The increased risks of insomnia, anxiety and depression associated with working at night have been well established, but now it seems that confounding the body’s normal circadian rhythms might also have serious implications for liver function.
Mouse-based research from the University of Geneva in Switzerland has established that the liver increases in size by almost 50 per cent when the animals are active and feeding according to their normal, nocturnal circadian cycle, shrinking again during sleep.
When the circadian rhythm is reversed, however, putting the mice into a diurnal feeding cycle, the liver fluctuation disappears.
The research, published in the journal Cell, and led by molecular biologist Ueli Schibler, found that individual liver cells gradually increase in size during the mice’s normal feeding and activity period.
As feeding progressed, each cell accelerated its production of ribosomes, the organelles responsible for making proteins, inflating its volume. The extra ribosomes are then degraded and discarded during the sleep part of the cycle.
The liver is a particularly time-sensitive organ, synchronised with the body’s primary circadian clock, a group of 20,000 nerve cells called the suprachiasmatic nucleus and located in the hypothalamus.
The 350 genes that govern the liver’s roles in metabolism and detoxification all express according to a 24-hour cycle, being “reset” by daylight.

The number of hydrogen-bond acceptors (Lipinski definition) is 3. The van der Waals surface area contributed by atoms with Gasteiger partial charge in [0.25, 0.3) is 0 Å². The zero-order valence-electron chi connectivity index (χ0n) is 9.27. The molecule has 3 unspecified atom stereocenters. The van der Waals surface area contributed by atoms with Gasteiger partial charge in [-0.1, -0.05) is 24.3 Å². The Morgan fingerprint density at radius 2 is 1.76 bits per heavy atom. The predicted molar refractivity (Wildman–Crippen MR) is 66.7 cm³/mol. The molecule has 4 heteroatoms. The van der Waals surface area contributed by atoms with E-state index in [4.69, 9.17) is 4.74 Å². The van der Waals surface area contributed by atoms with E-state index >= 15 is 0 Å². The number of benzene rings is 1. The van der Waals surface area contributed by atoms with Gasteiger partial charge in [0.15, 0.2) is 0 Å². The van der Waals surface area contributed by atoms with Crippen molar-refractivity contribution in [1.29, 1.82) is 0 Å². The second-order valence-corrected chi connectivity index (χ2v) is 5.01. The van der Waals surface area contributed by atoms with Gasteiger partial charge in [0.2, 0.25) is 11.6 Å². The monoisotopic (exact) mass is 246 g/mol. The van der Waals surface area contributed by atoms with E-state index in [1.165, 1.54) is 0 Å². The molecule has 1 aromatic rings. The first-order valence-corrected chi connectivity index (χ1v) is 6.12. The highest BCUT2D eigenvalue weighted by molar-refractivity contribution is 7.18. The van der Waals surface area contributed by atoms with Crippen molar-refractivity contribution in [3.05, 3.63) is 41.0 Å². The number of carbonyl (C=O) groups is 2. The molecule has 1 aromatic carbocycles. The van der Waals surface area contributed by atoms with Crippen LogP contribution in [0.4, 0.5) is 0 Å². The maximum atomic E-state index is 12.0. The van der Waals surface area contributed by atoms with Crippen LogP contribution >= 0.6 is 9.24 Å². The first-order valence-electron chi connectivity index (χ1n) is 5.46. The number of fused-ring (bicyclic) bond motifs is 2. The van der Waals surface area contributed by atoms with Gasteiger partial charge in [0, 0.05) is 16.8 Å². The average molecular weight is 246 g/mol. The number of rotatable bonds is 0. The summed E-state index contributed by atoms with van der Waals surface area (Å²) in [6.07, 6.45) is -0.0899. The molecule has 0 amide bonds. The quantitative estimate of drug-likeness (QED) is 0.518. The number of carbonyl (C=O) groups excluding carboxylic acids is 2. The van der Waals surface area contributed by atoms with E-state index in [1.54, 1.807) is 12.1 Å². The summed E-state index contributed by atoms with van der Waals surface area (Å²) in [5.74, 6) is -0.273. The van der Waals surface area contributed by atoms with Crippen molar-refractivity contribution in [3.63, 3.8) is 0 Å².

“Many of them are also influenced by the rhythm of food intake and physical activity, and we wanted to understand how the liver adapts to these fluctuations,” says Schibler.
He and colleagues reported that the resetting did not occur in mice when their circadian rhythm was inverted, even though they consumed the same amount of food.
Quite what the implications are of constraining the regular swelling remain unclear, as is the question of whether findings in a mouse model are directly applicable to humans.
A study in 1985 established that human livers also enlarge and shrink during each 24-hour period. The degree to which the finding is analogous to the Geneva mouse study is imprecise, however, because the earlier work was conducted in order to compare liver growth between healthy and alcoholic subjects.
Andrew Masterson is a former editor of Cosmos.
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